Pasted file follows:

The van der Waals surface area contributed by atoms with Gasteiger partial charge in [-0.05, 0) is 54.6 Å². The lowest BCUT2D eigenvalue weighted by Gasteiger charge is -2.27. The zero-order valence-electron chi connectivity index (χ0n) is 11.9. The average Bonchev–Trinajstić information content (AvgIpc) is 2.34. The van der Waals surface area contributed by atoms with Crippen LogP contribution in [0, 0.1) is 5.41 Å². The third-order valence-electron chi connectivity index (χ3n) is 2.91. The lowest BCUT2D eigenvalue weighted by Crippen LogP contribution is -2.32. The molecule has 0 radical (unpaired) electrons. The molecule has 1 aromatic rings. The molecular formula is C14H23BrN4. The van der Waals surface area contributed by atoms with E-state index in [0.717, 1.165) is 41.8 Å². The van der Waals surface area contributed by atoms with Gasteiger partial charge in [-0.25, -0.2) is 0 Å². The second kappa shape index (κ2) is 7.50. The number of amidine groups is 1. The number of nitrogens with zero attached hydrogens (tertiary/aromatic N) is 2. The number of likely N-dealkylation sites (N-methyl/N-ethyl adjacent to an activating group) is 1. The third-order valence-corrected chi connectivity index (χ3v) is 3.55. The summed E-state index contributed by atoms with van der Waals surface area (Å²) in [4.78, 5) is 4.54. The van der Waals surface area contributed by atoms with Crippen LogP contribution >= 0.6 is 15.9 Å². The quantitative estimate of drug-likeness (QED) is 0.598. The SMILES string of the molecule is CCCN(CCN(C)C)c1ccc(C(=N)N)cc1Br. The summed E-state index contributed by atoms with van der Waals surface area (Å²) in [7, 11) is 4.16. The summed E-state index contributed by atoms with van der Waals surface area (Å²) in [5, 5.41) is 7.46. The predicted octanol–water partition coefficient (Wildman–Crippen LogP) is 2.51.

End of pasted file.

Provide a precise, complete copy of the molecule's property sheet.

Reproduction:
The van der Waals surface area contributed by atoms with Gasteiger partial charge in [-0.05, 0) is 54.6 Å². The lowest BCUT2D eigenvalue weighted by Gasteiger charge is -2.27. The zero-order valence-electron chi connectivity index (χ0n) is 11.9. The average Bonchev–Trinajstić information content (AvgIpc) is 2.34. The van der Waals surface area contributed by atoms with Crippen LogP contribution in [0, 0.1) is 5.41 Å². The third-order valence-electron chi connectivity index (χ3n) is 2.91. The lowest BCUT2D eigenvalue weighted by Crippen LogP contribution is -2.32. The molecule has 0 radical (unpaired) electrons. The molecule has 1 aromatic rings. The molecular formula is C14H23BrN4. The van der Waals surface area contributed by atoms with E-state index in [0.717, 1.165) is 41.8 Å². The van der Waals surface area contributed by atoms with Gasteiger partial charge in [-0.25, -0.2) is 0 Å². The second kappa shape index (κ2) is 7.50. The number of amidine groups is 1. The number of nitrogens with zero attached hydrogens (tertiary/aromatic N) is 2. The number of likely N-dealkylation sites (N-methyl/N-ethyl adjacent to an activating group) is 1. The third-order valence-corrected chi connectivity index (χ3v) is 3.55. The summed E-state index contributed by atoms with van der Waals surface area (Å²) in [4.78, 5) is 4.54. The van der Waals surface area contributed by atoms with Crippen LogP contribution >= 0.6 is 15.9 Å². The quantitative estimate of drug-likeness (QED) is 0.598. The SMILES string of the molecule is CCCN(CCN(C)C)c1ccc(C(=N)N)cc1Br. The summed E-state index contributed by atoms with van der Waals surface area (Å²) in [7, 11) is 4.16. The summed E-state index contributed by atoms with van der Waals surface area (Å²) in [5, 5.41) is 7.46. The predicted octanol–water partition coefficient (Wildman–Crippen LogP) is 2.51.